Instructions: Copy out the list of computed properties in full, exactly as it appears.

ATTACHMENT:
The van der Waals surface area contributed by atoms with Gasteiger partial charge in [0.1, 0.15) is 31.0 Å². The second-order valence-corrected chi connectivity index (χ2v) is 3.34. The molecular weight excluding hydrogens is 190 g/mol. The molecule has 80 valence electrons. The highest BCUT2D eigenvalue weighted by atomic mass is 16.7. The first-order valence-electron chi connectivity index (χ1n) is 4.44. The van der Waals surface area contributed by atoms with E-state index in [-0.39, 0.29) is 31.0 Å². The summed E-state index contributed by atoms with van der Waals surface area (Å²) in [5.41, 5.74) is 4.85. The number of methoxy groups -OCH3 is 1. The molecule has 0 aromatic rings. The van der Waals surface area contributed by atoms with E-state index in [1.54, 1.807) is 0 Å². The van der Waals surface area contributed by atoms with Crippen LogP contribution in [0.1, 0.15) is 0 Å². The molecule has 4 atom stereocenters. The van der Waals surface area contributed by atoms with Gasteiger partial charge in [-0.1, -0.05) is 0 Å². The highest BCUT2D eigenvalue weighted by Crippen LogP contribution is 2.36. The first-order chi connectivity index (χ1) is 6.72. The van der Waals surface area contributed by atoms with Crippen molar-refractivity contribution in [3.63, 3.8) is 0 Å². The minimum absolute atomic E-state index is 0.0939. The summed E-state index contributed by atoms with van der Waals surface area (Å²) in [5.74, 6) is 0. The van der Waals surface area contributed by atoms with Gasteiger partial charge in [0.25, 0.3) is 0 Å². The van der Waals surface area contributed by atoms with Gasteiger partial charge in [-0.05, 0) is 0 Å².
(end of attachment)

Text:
The van der Waals surface area contributed by atoms with Gasteiger partial charge in [0.1, 0.15) is 31.0 Å². The second-order valence-corrected chi connectivity index (χ2v) is 3.34. The molecular weight excluding hydrogens is 190 g/mol. The molecule has 80 valence electrons. The highest BCUT2D eigenvalue weighted by atomic mass is 16.7. The first-order valence-electron chi connectivity index (χ1n) is 4.44. The van der Waals surface area contributed by atoms with E-state index in [-0.39, 0.29) is 31.0 Å². The summed E-state index contributed by atoms with van der Waals surface area (Å²) in [5.41, 5.74) is 4.85. The number of methoxy groups -OCH3 is 1. The molecule has 0 aromatic rings. The van der Waals surface area contributed by atoms with E-state index in [1.54, 1.807) is 0 Å². The van der Waals surface area contributed by atoms with Crippen LogP contribution in [0.1, 0.15) is 0 Å². The molecule has 4 atom stereocenters. The van der Waals surface area contributed by atoms with Gasteiger partial charge in [-0.1, -0.05) is 0 Å². The highest BCUT2D eigenvalue weighted by Crippen LogP contribution is 2.36. The first-order chi connectivity index (χ1) is 6.72. The van der Waals surface area contributed by atoms with Crippen molar-refractivity contribution in [3.63, 3.8) is 0 Å². The minimum absolute atomic E-state index is 0.0939. The summed E-state index contributed by atoms with van der Waals surface area (Å²) in [5.74, 6) is 0. The van der Waals surface area contributed by atoms with Gasteiger partial charge in [0.25, 0.3) is 0 Å². The van der Waals surface area contributed by atoms with Gasteiger partial charge in [-0.05, 0) is 0 Å².